I’ve recently been to Krakow (regular Gidday-ers will already know this) and as I wandered its streets and gazed around the old town square, I thought how like Prague it felt. Right down to the bugler playing his doleful tune to all points of the compass from the tower of St Mary’s Basilica each hour.

And yet there’s something different about Krakow, a darker undertone.

In planning my trip, I had pre-booked a visit to Auschwitz-Birkenau (more on that in another post). But Krakow was invaded by the Nazis on the 1st September 1939 and remained occupied for almost the entire period of the second world war so I wanted to understand how things were closer to ‘home’. And this needed going a little further afield so on Friday morning I headed south along the banks of the Vistula River for a day exploring Podgorze and Kazimierz.

View of Podgorze across the Vistula River from Kazimierz

Let’s get one thing straight. I am not well-versed in Jewish culture and history, despite having lived in Jewish areas both in Melbourne and now here in North London. (Just to clarify – I am not Jewish.) And I don’t have a particular interest in it so I was not planning a day of traipsing through synagogues. But the Jewish population of Krakow decreased from 65,000 before the war to only 200 today and I find it extraordinary that one of our ‘species’, if you will, could become so endangered.

Podgorze was where my walk was to begin. This was where some 15,000 Jews were herded from Kazimierz across the river to live within the walls and gates of their ghetto home before being deported to concentration camps, the closest being Plaszow, a labour camp built in 1942 and then converted in 1944. I wandered through the busy streets of this now everyday suburb of Krakow, past the piece of ghetto wall, tucked between modern structures along a main road, and into Plac Bohaterow Getta with its rows of empty chairs, a tribute to the thousands of Jews who left their worldly goods behind and boarded trains there.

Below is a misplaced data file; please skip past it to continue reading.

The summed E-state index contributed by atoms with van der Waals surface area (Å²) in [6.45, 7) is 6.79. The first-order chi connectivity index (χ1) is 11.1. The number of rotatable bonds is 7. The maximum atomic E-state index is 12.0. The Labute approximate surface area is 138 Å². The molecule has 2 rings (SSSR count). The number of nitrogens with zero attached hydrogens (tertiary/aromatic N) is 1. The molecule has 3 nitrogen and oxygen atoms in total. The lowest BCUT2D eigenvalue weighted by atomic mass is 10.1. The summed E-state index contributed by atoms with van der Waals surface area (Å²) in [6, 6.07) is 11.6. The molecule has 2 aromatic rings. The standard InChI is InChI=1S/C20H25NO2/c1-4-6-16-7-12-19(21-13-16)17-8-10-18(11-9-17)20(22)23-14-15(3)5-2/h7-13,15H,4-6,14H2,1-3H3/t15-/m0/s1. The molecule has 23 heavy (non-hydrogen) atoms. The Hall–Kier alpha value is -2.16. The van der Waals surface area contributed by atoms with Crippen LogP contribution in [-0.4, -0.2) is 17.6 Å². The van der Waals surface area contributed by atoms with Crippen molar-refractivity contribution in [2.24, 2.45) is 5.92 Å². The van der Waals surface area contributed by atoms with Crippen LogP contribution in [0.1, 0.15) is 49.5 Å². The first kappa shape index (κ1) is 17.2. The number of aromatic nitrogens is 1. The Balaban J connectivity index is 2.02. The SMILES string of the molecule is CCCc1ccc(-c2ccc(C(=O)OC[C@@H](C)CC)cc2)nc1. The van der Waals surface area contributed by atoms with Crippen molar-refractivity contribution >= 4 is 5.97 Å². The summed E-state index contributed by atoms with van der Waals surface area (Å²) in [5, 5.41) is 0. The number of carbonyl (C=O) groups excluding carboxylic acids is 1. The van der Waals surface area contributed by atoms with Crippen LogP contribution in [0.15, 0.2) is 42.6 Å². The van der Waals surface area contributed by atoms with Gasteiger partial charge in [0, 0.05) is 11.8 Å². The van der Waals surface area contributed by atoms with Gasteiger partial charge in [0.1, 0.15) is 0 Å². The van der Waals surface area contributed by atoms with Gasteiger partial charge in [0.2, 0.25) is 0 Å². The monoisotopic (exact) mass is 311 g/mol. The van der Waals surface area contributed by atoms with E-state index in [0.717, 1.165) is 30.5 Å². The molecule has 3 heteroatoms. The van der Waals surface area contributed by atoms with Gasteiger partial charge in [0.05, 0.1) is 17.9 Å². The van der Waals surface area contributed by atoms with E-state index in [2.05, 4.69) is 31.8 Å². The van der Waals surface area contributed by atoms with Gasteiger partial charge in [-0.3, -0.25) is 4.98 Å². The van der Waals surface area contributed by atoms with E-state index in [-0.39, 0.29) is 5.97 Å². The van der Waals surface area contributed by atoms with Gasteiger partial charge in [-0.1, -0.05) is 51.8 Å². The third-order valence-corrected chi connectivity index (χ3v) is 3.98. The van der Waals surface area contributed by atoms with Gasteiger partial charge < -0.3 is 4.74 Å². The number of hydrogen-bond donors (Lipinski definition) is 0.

Part of the old ghetto wall still stands in Podgorze
Plac Zgody, which stood in the centre of the ghetto, has been renamed Plac Bohaterow Getta as a monument to’ the heroes of the ghetto’

The enamel factory of Oskar Schindler is not far from here and just a short walk across the train line brought me to 4 Lipowa Street.

The factory houses an extraordinary permanent exhibition, Krakow Under Nazi Occupation 1939-1945, which gives a fantastic insight into this short but defining period in Krakow’s history. There are lots and lots of details throughout the 28 exhibits and in some parts, it was a bit too much to digest. Nevertheless, I spent just over two hours here – there is a ‘ghetto walk’ and a fascinating display detailing the occurrences in the city in the days  right before and then during Nazi Germany’s entry into the city. If any of you are wondering about the must sees in Krakow, this should definitely be on your list.

Two moments in Krakow’s history illuminated by the sun.
(Under the rail line between Plac Bohaterow Getta and Lipowa Street) 

I began my slow and thoughtful walk back to Plac Bohaterow Getta and a short tram ride across the river, I found myself in Kazimierz, ready for a spot of lunch and a meander through this vibrant neighbourhood. There’s a different feel here – it’s industrious and dotted with craft and artists’ shops. Only two corners of the market on Plac Nowy were in operation as I walked through and I can imagine that the flea market on Saturday must have the whole square thrumming with activity. Alas, I was a day early and booked for my excursion to Auschwitz the following day.

Artistic expression reigns supreme in Kazimierz

I found a spot for a late lunch. My experience of Polish food so far had been wholesome and tasty and in huge portions – Miodowe Smaki (or A Taste Of Honey) was no different – and I settled in for a while to reflect on my day.

I don’t think a visit to Krakow can really be complete without an ackowledgement, amidst the music and medieval splendor of this wonderful city, of this particular piece of its history – in essence a reflection of our own darkest hours as a human race. A history, not only recent, but one littered with horror, tragedy and shame.

My trip through Jewish Krakow had left me filled with something that even now I can’t put into words. Sombre, respectful certainly, not quite sad but there was a sense of melancholy that stayed with me for several hours afterwards (and re-emerges as I type this). It felt like this day had given a depth to my Krakow experience that I hadn’t expected. I felt like I had some sense of a people who had lived their lives in hope and peace and, in an horrific injustice, met their end at the hands of their fellow man.

And in that, I felt a little more prepared for my visit to Auschwitz-Birkenau the following day to confront the end of their story. 

Other posts in the Krakow series:
It Starts With The Locals
Lightly Salted
A Monstrous Vision
Eat, Sleep And Be Merry